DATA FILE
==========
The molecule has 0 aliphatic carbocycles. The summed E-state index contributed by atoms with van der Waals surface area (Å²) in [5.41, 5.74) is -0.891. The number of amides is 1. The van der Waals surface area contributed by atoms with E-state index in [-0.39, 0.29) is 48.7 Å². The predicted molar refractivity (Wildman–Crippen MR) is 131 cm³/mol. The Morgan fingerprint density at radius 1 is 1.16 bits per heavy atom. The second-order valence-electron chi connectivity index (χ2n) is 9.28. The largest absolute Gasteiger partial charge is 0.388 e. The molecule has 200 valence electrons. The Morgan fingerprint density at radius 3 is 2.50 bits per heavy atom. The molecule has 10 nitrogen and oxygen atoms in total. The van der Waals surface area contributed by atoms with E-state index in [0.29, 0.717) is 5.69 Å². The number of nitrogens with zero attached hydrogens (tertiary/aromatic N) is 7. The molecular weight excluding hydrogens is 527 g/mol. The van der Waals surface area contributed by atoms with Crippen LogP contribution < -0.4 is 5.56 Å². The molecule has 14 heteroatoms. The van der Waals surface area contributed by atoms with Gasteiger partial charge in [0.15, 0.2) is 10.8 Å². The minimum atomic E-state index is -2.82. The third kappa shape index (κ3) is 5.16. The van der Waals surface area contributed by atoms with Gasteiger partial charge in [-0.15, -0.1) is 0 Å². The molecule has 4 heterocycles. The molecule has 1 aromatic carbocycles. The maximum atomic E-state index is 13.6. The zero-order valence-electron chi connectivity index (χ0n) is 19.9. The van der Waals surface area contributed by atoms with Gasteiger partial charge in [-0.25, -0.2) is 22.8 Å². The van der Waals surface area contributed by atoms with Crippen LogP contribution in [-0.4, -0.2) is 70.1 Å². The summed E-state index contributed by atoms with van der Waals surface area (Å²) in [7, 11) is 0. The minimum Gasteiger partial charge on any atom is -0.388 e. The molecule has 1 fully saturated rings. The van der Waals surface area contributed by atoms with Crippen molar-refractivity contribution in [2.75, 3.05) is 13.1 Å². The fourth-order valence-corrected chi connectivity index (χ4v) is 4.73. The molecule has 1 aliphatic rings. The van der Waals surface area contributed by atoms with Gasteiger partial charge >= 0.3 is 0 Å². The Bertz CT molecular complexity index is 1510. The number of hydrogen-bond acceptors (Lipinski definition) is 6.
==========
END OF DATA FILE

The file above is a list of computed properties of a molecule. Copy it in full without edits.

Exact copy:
The molecule has 0 aliphatic carbocycles. The summed E-state index contributed by atoms with van der Waals surface area (Å²) in [5.41, 5.74) is -0.891. The number of amides is 1. The van der Waals surface area contributed by atoms with E-state index in [-0.39, 0.29) is 48.7 Å². The predicted molar refractivity (Wildman–Crippen MR) is 131 cm³/mol. The Morgan fingerprint density at radius 1 is 1.16 bits per heavy atom. The second-order valence-electron chi connectivity index (χ2n) is 9.28. The largest absolute Gasteiger partial charge is 0.388 e. The molecule has 200 valence electrons. The Morgan fingerprint density at radius 3 is 2.50 bits per heavy atom. The molecule has 10 nitrogen and oxygen atoms in total. The van der Waals surface area contributed by atoms with E-state index in [0.29, 0.717) is 5.69 Å². The number of nitrogens with zero attached hydrogens (tertiary/aromatic N) is 7. The molecular weight excluding hydrogens is 527 g/mol. The van der Waals surface area contributed by atoms with Crippen LogP contribution < -0.4 is 5.56 Å². The molecule has 14 heteroatoms. The van der Waals surface area contributed by atoms with Gasteiger partial charge in [0.15, 0.2) is 10.8 Å². The minimum atomic E-state index is -2.82. The third kappa shape index (κ3) is 5.16. The van der Waals surface area contributed by atoms with Gasteiger partial charge in [-0.15, -0.1) is 0 Å². The molecule has 4 heterocycles. The molecule has 1 aromatic carbocycles. The maximum atomic E-state index is 13.6. The zero-order valence-electron chi connectivity index (χ0n) is 19.9. The van der Waals surface area contributed by atoms with Gasteiger partial charge in [-0.25, -0.2) is 22.8 Å². The van der Waals surface area contributed by atoms with Crippen LogP contribution in [-0.4, -0.2) is 70.1 Å². The summed E-state index contributed by atoms with van der Waals surface area (Å²) in [7, 11) is 0. The minimum Gasteiger partial charge on any atom is -0.388 e. The molecule has 1 fully saturated rings. The van der Waals surface area contributed by atoms with Crippen molar-refractivity contribution in [2.75, 3.05) is 13.1 Å². The fourth-order valence-corrected chi connectivity index (χ4v) is 4.73. The molecule has 1 aliphatic rings. The van der Waals surface area contributed by atoms with Gasteiger partial charge >= 0.3 is 0 Å². The Bertz CT molecular complexity index is 1510. The number of hydrogen-bond acceptors (Lipinski definition) is 6.